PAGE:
Exponential equations are those in which the unknown appears in the exponent. For example,
e-2.7x = 290 is an exponential equation. Exponential equations can be of any degree.
The basic principle used in solving any algebraic equation is: any operation performed on one
side of an equation must also be performed on the other side for the equation to remain true.
This one principle is used to solve all types of equations.
There are four axioms used in solving equations:
If the same quantity is added to both sides of an
equation, the resulting equation is still true.
If the same quantity is subtracted from both sides of
an equation, the resulting equation is still true.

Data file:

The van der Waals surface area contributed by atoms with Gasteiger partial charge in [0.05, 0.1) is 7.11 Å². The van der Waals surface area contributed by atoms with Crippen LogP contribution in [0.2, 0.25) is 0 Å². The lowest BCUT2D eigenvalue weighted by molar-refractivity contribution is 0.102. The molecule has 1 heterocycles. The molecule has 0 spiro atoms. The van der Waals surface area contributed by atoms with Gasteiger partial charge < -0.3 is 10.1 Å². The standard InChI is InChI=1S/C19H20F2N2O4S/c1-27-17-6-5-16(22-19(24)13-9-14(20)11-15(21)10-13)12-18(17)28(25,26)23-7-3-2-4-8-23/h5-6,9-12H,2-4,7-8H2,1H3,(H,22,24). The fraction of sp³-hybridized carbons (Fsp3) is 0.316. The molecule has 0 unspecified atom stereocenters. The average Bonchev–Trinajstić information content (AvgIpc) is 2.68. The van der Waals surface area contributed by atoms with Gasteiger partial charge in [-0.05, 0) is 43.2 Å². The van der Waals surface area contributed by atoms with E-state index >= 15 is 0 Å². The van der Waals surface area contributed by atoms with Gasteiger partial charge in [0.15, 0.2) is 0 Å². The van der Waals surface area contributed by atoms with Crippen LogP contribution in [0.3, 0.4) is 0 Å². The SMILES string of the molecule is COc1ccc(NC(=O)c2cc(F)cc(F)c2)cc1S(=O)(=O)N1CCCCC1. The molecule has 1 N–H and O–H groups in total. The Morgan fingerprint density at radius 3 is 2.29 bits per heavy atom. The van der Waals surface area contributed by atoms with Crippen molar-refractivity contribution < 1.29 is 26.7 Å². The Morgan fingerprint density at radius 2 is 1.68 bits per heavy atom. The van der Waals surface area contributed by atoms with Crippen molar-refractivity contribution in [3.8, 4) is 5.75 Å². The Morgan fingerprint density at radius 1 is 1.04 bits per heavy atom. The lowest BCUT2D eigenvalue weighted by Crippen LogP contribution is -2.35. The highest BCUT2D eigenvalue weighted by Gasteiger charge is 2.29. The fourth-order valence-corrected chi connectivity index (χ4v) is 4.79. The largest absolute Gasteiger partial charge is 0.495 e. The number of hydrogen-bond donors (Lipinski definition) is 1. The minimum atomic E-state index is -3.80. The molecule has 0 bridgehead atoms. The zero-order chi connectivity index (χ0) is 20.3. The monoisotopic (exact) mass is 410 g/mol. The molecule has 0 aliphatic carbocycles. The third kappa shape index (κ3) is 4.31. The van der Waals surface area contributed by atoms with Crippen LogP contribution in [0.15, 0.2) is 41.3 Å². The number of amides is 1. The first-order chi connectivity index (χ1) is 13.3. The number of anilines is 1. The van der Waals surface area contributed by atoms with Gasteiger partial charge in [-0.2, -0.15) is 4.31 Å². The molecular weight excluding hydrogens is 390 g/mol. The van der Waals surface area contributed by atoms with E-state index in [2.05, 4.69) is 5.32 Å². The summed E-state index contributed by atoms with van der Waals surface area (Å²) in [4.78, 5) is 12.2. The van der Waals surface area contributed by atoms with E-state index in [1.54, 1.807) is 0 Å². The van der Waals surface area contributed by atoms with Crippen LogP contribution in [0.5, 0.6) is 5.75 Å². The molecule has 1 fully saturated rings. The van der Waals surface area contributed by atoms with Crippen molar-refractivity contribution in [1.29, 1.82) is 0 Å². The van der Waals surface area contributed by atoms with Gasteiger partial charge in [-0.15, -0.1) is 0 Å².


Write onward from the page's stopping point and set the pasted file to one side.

If both sides of an equation are multiplied by the
same quantity, the resulting equation is still true.
If both sides of an equation are divided by the same
quantity, except 0, the resulting equation is still true.
Axiom 1 is called the addition axiom; Axiom 2, the subtraction axiom; Axiom 3, the
multiplication axiom; and Axiom 4, the division axiom. These four axioms can be visualized by
the balancing of a scale. If the scale is initially balanced, it will remain balanced if the same
weight is added to both sides, if the same weight is removed from both sides, if the weights on
both sides are increased by the same factor, or if the weights on both sides are decreased by the
These four axioms are used to solve linear equations with three steps:
Using the addition and subtraction axioms, Axioms
1 and 2, eliminate all terms with no unknowns from
the left-hand side of the equation and eliminate all
terms with the unknowns from the right-hand side
of the equation.
Using the multiplication and division axioms,
Axioms 3 and 4, eliminate the coefficient from the
unknowns on the left-hand side of the equation.